Inspire the right frame of mind

Ask difficult students for tips on how to make lessons interesting and inspiring, suggests Victor Allen

At some stage during your career, you are likely to have to face the fact that, no matter how much thought and effort goes into making your lessons interesting and stimulating, or how many hours you have poured into providing appropriate differentiation, a small minority of students is still reluctant to engage or even give the lesson a chance.

You may have already reached this point with one of your classes, or you may be detecting warning signs. But you can take action to avoid the inevitable sense of failure.

First, it is important to remember that your role is to guide young people to make positive decisions. It is certainly not about assessing your skills and abilities against the behaviour of a minority.

These students are struggling to deal with the challenges of a classroom environment. They are, almost certainly, frustrated and unable to manage their emotions appropriately or articulate their thoughts in a constructive way. As a result, they have selected the option of being rude, disengaged and disruptive.

We are all familiar with the use of avoidance tactics when faced with a situation we would rather not address. We procrastinate, we avoid the person or the place, we don't open the letter. These students are demonstrating some of the strongest avoidance tactics available to them, without resorting to the ultimate avoidance: not turning up to class at all.

Quite simply, the emotional part of their brain is in charge, and any reasoning you employ to encourage them to engage the thinking part of their brains will probably fail.

But it is worth considering whether our response and the actions we take at this stage actually drive student behaviour even further away from our expectations.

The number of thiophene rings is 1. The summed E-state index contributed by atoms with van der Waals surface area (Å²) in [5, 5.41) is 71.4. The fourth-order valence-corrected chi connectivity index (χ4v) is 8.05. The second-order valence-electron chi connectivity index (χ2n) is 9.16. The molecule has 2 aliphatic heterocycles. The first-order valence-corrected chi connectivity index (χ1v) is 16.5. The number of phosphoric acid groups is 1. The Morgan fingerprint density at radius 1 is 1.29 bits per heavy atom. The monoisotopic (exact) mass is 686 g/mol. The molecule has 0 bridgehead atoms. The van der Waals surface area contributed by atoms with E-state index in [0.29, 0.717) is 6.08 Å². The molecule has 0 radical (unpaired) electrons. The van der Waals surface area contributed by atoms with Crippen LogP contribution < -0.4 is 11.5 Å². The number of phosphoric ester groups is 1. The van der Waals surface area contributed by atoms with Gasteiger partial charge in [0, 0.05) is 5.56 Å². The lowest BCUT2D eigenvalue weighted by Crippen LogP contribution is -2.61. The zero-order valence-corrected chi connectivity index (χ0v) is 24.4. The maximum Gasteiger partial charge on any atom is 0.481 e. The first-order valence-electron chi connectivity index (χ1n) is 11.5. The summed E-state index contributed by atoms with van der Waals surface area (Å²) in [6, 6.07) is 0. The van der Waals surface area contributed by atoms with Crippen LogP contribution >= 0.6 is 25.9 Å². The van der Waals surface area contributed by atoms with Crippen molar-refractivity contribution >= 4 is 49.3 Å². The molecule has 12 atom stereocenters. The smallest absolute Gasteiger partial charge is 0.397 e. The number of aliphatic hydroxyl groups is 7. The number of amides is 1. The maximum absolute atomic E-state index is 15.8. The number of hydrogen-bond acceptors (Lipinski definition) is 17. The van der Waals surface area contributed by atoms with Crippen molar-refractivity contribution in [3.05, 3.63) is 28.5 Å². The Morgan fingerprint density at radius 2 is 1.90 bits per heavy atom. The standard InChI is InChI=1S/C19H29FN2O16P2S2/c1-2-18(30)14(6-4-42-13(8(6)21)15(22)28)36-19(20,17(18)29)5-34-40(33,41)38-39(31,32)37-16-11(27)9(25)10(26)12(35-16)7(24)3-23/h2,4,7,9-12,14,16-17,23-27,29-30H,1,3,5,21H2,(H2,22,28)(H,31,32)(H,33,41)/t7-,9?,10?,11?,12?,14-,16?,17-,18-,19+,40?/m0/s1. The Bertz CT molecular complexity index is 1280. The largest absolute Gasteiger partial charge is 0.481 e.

For example, students might consider a detention, spending time outside the room or being removed from class altogether to be a brighter prospect than struggling to engage their brains in something they perceive to be boring or irrelevant. Past experiences may have taught them how challenging the lesson will be. So what, they are thinking, is the point in even trying?

But there are steps you can take to engage the "thinking brain" and help students to gain a positive perspective on learning in your classroom.

Ease up on the stress. Meet two or three of the "minority group" who are not engaging, perhaps with regard to a subject area where you know they are focused and learning. It is best to meet during lesson time if you can as they will not be so defensive about your questions.

Refocus. Explain that you are not there to reprimand; you are hoping to learn from them. Ask them when they have felt particularly successful in school and when they have felt really positive about their learning. This can go back as many weeks or months as they like and cover any subject.

Ask them to tell you how they feel about your subject. What is it that they find difficult about your lessons? Was there a time when they found the learning in your subject area interesting? Why do they think they are expected to learn in your lessons and what are the benefits? What expectations do they have about the lesson as they walk towards your room? Be prepared to take their answers calmly. This is not a time to be defensive; it is a time to listen.

Talk to them about the importance of dealing with things in their life that they don't enjoy. Talk about facing things that they would rather not deal with instead of resorting to avoidance tactics.

Ask the students to list two things you could do that would make them more interested in contributing to the lesson.

Get them to explain. Ask them how they feel about the discussion you are having with them at this moment. What support can they provide to help you deliver learning effectively and in a way they would like?

Thank them for their (hopefully) mature response. Remember that this is the start of a dialogue, not the conclusion.

Taking this course of action will tell you, first-hand, about the issues with which your students are struggling. It will also help you to reflect on your own teaching and learning skills and how you differentiate within your lessons.

You may be surprised about the issues that crop up that have nothing to do with your lessons but have a bearing on these students' inability to learn.

You can then ask one further question: "Have you ever come to school and tried to 'do it right'?" Chances are, they will say "yes" and this conversation will be the first step towards them feeling more positive about trying to get it right again.

Log in or register for FREE to continue reading.

It only takes a moment and you'll get access to more news, plus courses, jobs and teaching resources tailored to you